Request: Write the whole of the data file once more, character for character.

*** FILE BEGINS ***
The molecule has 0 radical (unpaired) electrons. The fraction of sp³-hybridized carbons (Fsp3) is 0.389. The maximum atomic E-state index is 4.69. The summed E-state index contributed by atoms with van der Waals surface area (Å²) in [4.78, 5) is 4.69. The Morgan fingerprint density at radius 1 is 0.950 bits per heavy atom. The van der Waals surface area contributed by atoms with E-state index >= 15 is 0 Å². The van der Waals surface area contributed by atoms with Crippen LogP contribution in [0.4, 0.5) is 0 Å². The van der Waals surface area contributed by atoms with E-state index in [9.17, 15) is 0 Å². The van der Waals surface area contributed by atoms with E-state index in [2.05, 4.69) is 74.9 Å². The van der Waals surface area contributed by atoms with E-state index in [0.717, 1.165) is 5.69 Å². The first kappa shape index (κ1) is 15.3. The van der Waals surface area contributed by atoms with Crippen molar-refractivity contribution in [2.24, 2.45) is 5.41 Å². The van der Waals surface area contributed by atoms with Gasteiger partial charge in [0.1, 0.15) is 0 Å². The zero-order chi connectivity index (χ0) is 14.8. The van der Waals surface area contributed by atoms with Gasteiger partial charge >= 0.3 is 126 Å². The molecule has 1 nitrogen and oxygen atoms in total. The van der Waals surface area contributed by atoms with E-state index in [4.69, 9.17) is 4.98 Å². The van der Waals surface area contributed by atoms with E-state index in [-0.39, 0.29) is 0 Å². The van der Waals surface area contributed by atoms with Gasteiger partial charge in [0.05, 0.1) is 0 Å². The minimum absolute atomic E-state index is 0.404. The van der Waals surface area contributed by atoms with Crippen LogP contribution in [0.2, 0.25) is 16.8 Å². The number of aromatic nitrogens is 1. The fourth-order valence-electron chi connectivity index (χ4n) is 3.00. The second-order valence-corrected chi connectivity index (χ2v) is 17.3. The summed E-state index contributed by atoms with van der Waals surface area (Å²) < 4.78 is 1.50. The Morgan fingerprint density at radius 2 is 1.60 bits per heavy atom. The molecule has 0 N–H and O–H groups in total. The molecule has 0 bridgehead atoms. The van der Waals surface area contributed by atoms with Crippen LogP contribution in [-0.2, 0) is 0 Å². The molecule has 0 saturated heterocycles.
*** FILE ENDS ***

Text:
The molecule has 0 radical (unpaired) electrons. The fraction of sp³-hybridized carbons (Fsp3) is 0.389. The maximum atomic E-state index is 4.69. The summed E-state index contributed by atoms with van der Waals surface area (Å²) in [4.78, 5) is 4.69. The Morgan fingerprint density at radius 1 is 0.950 bits per heavy atom. The van der Waals surface area contributed by atoms with E-state index >= 15 is 0 Å². The van der Waals surface area contributed by atoms with Crippen LogP contribution in [0.4, 0.5) is 0 Å². The van der Waals surface area contributed by atoms with E-state index in [9.17, 15) is 0 Å². The van der Waals surface area contributed by atoms with E-state index in [2.05, 4.69) is 74.9 Å². The van der Waals surface area contributed by atoms with E-state index in [0.717, 1.165) is 5.69 Å². The first kappa shape index (κ1) is 15.3. The van der Waals surface area contributed by atoms with Crippen molar-refractivity contribution in [2.24, 2.45) is 5.41 Å². The van der Waals surface area contributed by atoms with Gasteiger partial charge in [0.1, 0.15) is 0 Å². The zero-order chi connectivity index (χ0) is 14.8. The van der Waals surface area contributed by atoms with Gasteiger partial charge >= 0.3 is 126 Å². The molecule has 1 nitrogen and oxygen atoms in total. The van der Waals surface area contributed by atoms with E-state index in [4.69, 9.17) is 4.98 Å². The van der Waals surface area contributed by atoms with E-state index in [-0.39, 0.29) is 0 Å². The van der Waals surface area contributed by atoms with Gasteiger partial charge in [0.05, 0.1) is 0 Å². The minimum absolute atomic E-state index is 0.404. The van der Waals surface area contributed by atoms with Crippen LogP contribution in [0.2, 0.25) is 16.8 Å². The number of aromatic nitrogens is 1. The fourth-order valence-electron chi connectivity index (χ4n) is 3.00. The second-order valence-corrected chi connectivity index (χ2v) is 17.3. The summed E-state index contributed by atoms with van der Waals surface area (Å²) < 4.78 is 1.50. The Morgan fingerprint density at radius 2 is 1.60 bits per heavy atom. The molecule has 0 N–H and O–H groups in total. The molecule has 0 bridgehead atoms. The van der Waals surface area contributed by atoms with Crippen LogP contribution in [-0.2, 0) is 0 Å². The molecule has 0 saturated heterocycles.